5. It is only in the Conclusion that Rochester brings up the notion of paradrama, which is crucial to her study and is perhaps a more appropriate rendering of the book’s theme than the New-Historicist-sounding staging spectatorship. As for the “central moments in action [where] Massinger uses onstage spectators to frame key events[,…] using their reactions to underscore the effect of the scene”, this is by no means a device unique to Massinger, but rather a feature of most seventeenth-century drama, be it Baroque or Classicist; it is marked by a shift of attention from what happens to how characters experience it. The drama is in the realization of an event, not a priori in it itself – which is what Classicist drama predominantly concentrated on. In other words, this feature, which is essentially paradramatic, is not typical of Massinger but of seventeenth-century drama as such.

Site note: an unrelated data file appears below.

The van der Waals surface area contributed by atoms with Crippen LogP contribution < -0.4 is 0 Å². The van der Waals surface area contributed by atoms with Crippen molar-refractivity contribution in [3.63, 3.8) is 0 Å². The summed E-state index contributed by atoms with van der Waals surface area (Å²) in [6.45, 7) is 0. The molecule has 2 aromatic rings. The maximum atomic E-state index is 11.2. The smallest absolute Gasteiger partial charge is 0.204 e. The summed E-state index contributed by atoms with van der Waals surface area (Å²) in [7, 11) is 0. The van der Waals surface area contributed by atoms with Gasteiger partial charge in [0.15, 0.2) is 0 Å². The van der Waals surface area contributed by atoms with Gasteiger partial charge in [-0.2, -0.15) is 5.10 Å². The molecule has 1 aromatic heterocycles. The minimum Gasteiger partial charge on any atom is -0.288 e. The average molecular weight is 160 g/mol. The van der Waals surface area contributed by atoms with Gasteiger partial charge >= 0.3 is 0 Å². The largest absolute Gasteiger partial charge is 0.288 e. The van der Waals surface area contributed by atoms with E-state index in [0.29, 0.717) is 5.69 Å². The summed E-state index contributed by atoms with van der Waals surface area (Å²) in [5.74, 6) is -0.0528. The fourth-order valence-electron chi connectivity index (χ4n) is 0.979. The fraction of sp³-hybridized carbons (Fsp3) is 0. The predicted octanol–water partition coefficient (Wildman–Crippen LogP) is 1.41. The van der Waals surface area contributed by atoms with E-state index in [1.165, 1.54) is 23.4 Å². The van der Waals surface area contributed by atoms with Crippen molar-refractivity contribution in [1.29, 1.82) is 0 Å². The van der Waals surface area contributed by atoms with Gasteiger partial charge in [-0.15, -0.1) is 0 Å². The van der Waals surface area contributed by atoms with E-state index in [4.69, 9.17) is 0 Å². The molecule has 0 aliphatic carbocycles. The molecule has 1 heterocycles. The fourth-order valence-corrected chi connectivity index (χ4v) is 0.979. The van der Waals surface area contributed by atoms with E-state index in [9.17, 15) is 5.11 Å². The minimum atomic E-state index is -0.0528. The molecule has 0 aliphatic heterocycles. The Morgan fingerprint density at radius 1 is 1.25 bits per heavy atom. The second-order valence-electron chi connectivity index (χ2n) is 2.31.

6. Rochester’s Staging Spectatorship in the Plays of Philip Massinger is not only a focused and well-argued interpretation of a key element in Massinger’s plays, but also a useful introduction to New Historicist studies on early modern art history, early Stuart politics, early modern colonialist ambitions, public theatre playgoing or the masque. A selection of Massinger’s plays, some of which have only recently received more critical and theatrical attention, are minutely discussed as manifestations of early modern culture. This is an initiation to Massinger within early modern London; the next step would be to present him as a dramatist with markedly Continental leanings – starting as early as Sir John van Olden Barnavelt (1619; with John Fletcher) or the German-world-oriented The Virgin Martyr (1620; with Thomas Dekker). In this light, his first play for the King’s Men, The Roman Actor (1626), is also marked; it reworks a pronouncedly Catholic hagiographic play by Lope de Vega, Lo fingido verdadero (c1606), turning the play’s protagonist, Paris, into a crypto-St-Genesius. To see his plays from a Continental perspective throws a yet different light on Massinger as a European dramatist.
This review was written as part of the EuroDrama research project, co-financed from the grant given by GAČR (Czech Grant Agency), "Continental Intersections of Shakespeare's Works" (Kontinentální přesahy Shakespearova díla, no. GA405/08/1223, 2008-2011).
Responses to this piece intended for the Readers' Forum may be sent to the Editor at M.Steggle@shu.ac.uk.
© 2011-, Annaliese Connolly and Matthew Steggle (Editors, EMLS).